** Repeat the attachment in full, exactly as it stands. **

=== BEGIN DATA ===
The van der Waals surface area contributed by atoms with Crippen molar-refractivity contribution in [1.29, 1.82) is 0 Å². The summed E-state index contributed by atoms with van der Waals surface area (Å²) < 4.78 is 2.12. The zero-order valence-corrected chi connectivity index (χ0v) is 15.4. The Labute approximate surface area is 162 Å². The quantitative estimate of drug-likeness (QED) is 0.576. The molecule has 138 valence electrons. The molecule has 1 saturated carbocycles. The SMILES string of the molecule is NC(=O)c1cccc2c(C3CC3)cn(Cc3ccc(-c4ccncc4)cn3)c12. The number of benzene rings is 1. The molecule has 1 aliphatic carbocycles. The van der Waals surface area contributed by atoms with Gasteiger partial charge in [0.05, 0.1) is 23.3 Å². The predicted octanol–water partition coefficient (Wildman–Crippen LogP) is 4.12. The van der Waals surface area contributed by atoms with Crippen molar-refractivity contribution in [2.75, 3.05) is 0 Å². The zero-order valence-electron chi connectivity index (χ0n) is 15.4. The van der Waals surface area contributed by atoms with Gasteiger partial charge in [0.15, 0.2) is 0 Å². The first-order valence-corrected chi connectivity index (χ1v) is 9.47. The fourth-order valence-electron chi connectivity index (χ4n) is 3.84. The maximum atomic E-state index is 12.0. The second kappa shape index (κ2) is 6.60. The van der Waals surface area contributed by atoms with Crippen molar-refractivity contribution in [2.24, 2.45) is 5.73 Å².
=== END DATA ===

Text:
The van der Waals surface area contributed by atoms with Crippen molar-refractivity contribution in [1.29, 1.82) is 0 Å². The summed E-state index contributed by atoms with van der Waals surface area (Å²) < 4.78 is 2.12. The zero-order valence-corrected chi connectivity index (χ0v) is 15.4. The Labute approximate surface area is 162 Å². The quantitative estimate of drug-likeness (QED) is 0.576. The molecule has 138 valence electrons. The molecule has 1 saturated carbocycles. The SMILES string of the molecule is NC(=O)c1cccc2c(C3CC3)cn(Cc3ccc(-c4ccncc4)cn3)c12. The number of benzene rings is 1. The molecule has 1 aliphatic carbocycles. The van der Waals surface area contributed by atoms with Gasteiger partial charge in [0.05, 0.1) is 23.3 Å². The predicted octanol–water partition coefficient (Wildman–Crippen LogP) is 4.12. The van der Waals surface area contributed by atoms with Crippen molar-refractivity contribution in [2.75, 3.05) is 0 Å². The zero-order valence-electron chi connectivity index (χ0n) is 15.4. The van der Waals surface area contributed by atoms with Gasteiger partial charge in [0.15, 0.2) is 0 Å². The first-order valence-corrected chi connectivity index (χ1v) is 9.47. The fourth-order valence-electron chi connectivity index (χ4n) is 3.84. The maximum atomic E-state index is 12.0. The second kappa shape index (κ2) is 6.60. The van der Waals surface area contributed by atoms with Crippen molar-refractivity contribution in [2.24, 2.45) is 5.73 Å².